Helen Pynor: Liquid Ground
Conceived from her research into the numerous recorded cases of accidental drowning in london’s thames river,
Australian artist Helen Pynor has created ‘Liquid Ground’, a series of large-scale photographs which capture
various water-buoyed garments expelling human organs from within its floating form. simultaneously haunting and surreal,
the unexpected injection of internal organs into an otherwise dreamy underwater scene results in a collection of images
that is arresting in both a visual and visceral manner.
Pynor explores new ways in which we can relate to our body’s makeup by rejecting the celebration of gore and horror but drawing from both personal and cultural stories. utilizing phantom forms, the notion of the human body is approached in a highly sensitive and emotional manner despite the morbidity of the subject matter.
via Design Boom
Helen Pynor gained a BSc (Hons) in Biology at Macquarie University majoring in cellular and molecular biology, a BVA at Sydney College of the Arts, The University of Sydney majoring in photography, sculpture and installation, and a PhD at Sydney College of the Arts, The University of Sydney. In her doctoral thesis, she sought the reconciliation of materialist understandings of the human body with understandings of the body as a culturally-constructed entity, a theme she continues to explore.
Pynor draws extensively from the writings of scientists as well as philosophers of biology, in addition to working with scientists in both collaborative and consultative roles. Her practice is integrally tied to a questioning of the philosophical and material status of human and non-human organisms. (via)
Drawings by Olivia Knapp
Olivia Knapp’s intricate hand drawn pen and ink style is influenced by European line engravings of decorative relief and scientific specimens from the 16th to 18th centuries. Her tight cross hatching technique involves long slow and steady curved lines that articulate the surface contours of her subjects; creating supple and tangible imagery. These un-swelled lines incorporate a “line to dot” rendering method as well as an, extremely rare “dot and lozenge” rendering method. “Dot and lozenge” is a practice that was used by 16th century masters, in which a dot is placed in the center of a diamond shape made by a cross hatching pattern, helping to refine the transition between values.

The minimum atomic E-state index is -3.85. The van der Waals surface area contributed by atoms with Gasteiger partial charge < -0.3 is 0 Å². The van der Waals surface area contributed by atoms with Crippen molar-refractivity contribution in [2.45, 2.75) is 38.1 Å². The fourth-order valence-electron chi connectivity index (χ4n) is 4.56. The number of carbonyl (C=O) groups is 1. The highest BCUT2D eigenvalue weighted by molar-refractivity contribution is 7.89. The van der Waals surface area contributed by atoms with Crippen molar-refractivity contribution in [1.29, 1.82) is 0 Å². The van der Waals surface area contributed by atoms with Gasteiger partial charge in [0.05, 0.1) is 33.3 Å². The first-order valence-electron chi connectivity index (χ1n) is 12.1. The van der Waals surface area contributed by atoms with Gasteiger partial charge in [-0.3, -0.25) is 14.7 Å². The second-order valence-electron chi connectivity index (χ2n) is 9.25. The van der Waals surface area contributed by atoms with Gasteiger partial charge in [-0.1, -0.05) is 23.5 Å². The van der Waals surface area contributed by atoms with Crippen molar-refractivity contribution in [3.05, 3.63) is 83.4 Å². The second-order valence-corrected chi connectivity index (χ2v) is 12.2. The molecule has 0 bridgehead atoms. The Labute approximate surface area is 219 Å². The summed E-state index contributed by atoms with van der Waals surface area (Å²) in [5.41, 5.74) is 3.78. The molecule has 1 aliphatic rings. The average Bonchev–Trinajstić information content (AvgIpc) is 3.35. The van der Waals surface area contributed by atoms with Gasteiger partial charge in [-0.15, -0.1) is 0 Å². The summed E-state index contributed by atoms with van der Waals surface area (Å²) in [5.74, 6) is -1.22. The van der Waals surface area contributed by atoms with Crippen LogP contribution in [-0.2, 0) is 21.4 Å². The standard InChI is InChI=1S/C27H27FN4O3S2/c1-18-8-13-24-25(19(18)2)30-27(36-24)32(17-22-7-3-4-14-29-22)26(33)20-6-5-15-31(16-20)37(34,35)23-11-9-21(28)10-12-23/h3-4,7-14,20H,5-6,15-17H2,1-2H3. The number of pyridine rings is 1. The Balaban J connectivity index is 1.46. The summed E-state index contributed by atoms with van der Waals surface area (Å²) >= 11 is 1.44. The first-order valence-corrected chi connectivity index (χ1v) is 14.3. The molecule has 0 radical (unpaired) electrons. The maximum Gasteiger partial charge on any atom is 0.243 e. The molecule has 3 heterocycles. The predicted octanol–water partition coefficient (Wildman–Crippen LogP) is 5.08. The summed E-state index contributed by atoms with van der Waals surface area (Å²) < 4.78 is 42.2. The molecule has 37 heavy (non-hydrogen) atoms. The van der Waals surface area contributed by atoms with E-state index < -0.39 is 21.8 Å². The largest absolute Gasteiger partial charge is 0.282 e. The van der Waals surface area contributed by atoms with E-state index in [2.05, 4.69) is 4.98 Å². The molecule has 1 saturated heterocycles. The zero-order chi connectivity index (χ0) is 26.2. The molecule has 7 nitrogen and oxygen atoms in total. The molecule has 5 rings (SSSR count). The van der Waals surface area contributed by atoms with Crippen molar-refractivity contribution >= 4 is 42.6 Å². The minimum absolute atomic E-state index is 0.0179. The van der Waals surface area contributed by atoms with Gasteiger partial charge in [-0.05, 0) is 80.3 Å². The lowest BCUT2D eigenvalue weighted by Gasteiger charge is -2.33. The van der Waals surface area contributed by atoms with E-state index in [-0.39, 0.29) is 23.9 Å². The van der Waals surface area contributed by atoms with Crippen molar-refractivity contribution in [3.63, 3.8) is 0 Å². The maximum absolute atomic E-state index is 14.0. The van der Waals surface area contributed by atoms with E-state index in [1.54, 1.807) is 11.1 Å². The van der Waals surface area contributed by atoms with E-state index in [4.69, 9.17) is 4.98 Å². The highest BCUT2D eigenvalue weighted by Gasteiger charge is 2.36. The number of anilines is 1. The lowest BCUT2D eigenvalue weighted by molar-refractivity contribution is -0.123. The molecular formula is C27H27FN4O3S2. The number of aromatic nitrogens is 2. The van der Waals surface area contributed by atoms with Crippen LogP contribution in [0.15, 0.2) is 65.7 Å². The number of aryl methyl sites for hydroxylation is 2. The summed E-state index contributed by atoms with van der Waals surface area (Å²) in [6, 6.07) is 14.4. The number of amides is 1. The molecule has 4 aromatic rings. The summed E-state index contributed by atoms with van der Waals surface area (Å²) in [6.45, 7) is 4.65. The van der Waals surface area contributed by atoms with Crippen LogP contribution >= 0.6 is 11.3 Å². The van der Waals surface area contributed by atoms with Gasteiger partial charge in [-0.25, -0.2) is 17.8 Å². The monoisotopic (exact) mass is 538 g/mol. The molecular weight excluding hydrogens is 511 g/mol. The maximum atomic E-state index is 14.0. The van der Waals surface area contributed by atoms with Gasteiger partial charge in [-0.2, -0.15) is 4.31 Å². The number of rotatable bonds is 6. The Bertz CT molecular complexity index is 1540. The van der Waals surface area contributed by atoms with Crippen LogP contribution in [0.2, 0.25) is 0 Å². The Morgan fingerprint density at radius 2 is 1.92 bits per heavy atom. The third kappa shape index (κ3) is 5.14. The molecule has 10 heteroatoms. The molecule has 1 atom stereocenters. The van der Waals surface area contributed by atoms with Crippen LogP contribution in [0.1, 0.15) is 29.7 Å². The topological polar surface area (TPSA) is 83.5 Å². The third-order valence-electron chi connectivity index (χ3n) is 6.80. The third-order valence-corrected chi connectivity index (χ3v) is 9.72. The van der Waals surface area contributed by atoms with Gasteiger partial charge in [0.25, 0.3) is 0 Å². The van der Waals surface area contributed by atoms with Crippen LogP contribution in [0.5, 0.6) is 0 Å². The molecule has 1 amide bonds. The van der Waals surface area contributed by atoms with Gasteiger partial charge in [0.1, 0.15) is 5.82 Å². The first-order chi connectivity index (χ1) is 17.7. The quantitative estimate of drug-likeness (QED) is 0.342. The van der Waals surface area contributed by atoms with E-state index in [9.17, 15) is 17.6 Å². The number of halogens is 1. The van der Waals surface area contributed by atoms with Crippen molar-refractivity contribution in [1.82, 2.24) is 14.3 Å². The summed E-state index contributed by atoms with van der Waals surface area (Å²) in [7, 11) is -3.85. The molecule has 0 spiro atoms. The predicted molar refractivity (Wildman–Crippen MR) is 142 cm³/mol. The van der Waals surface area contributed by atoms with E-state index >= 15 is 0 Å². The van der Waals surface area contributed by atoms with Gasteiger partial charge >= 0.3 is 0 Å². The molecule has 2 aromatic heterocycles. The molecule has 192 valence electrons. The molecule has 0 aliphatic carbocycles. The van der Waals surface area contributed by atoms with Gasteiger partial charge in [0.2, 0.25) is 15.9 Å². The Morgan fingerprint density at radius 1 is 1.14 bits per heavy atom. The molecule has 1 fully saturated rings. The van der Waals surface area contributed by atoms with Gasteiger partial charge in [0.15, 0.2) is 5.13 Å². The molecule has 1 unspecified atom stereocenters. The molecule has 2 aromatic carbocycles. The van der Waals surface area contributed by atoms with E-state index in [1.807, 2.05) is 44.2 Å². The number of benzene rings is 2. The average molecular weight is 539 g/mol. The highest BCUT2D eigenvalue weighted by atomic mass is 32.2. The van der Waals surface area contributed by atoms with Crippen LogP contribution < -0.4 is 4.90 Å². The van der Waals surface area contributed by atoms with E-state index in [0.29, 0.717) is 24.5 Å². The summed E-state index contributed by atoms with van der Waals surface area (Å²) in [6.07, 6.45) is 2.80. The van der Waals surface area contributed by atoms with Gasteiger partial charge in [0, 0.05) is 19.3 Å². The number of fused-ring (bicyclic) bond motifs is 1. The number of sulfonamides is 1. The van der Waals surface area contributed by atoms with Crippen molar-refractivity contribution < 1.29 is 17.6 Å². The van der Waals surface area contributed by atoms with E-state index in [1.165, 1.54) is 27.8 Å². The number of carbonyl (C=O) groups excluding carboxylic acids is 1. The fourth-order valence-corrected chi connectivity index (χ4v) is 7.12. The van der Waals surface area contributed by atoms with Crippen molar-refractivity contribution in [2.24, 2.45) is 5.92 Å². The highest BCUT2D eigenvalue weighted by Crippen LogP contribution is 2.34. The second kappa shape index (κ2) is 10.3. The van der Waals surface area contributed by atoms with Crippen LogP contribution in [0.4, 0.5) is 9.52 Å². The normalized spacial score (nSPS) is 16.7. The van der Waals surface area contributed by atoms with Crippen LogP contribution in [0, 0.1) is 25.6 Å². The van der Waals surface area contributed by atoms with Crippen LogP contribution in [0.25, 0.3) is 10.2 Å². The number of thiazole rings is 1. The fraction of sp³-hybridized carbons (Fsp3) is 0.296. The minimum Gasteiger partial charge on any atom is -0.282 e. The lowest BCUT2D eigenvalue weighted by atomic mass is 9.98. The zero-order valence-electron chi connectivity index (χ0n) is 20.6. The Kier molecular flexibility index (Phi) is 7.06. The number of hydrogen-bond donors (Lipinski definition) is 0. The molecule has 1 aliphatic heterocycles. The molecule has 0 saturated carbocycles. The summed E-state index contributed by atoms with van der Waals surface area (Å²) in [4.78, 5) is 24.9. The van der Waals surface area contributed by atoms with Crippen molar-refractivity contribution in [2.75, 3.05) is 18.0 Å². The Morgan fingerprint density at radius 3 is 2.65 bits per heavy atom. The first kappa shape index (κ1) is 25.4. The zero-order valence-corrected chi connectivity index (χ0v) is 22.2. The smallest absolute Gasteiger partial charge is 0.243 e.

Most of Olivia’s content explores the relationship between desire, reason, and circumstance. Her current body of work uses the head and heart as contrasting characters in an on going story.
Brooklyn artist Stephen Shaheen sets out to carve the largest collection of bone sculptures out of marble
My name is Stephen Shaheen, and I’m an artist living in Brooklyn, New York. I’m working on a really exciting sculpture installation that I hope you join me in creating.
I’m carving bones out of marble. A lot of bones.
My ultimate goal is to make a huge sculptural installation by the end of 2015. How big? The size of this artwork will be scaled by YOU!
That is, for every person who donates, the installation is going to grow. Whether you want me to make a hundred or a thousand, I’m going to sculpt one marble bone for every $100 received.
There is no limit.Why Bones? Why Kickstarter?
Bones are fascinating as abstract, sculptural forms. Yet they also contain the same calcium that forms the geologic “bones” of the earth. Marble is literally the crystalized skeletons of ancient sea life. Even its veining reminds me of our own physiology. I want to offer a poetic interpretation of these complex relationships in an immense assemblage of marble bones.
I am a believer in the limitless and unforeseeable potential of collaborative art…crowd-sourced projects take on a life of their own, continually evolving through the transformative power of the collective. Between 2002 and 2011, hundreds of helpers joined me to create a 100-ton marble and granite 9/11 memorial in Highlands, New Jersey, which was completely crowd-sourced—both in donations of materials and cash, as well as the contribution of multiple hands in the actual sculpting process.
find out more about this project by visiting his Kickstarter page HERE
Dim: cm 100x100
Tecnique: pencil, oil, enamel, resins, bitumen on canvas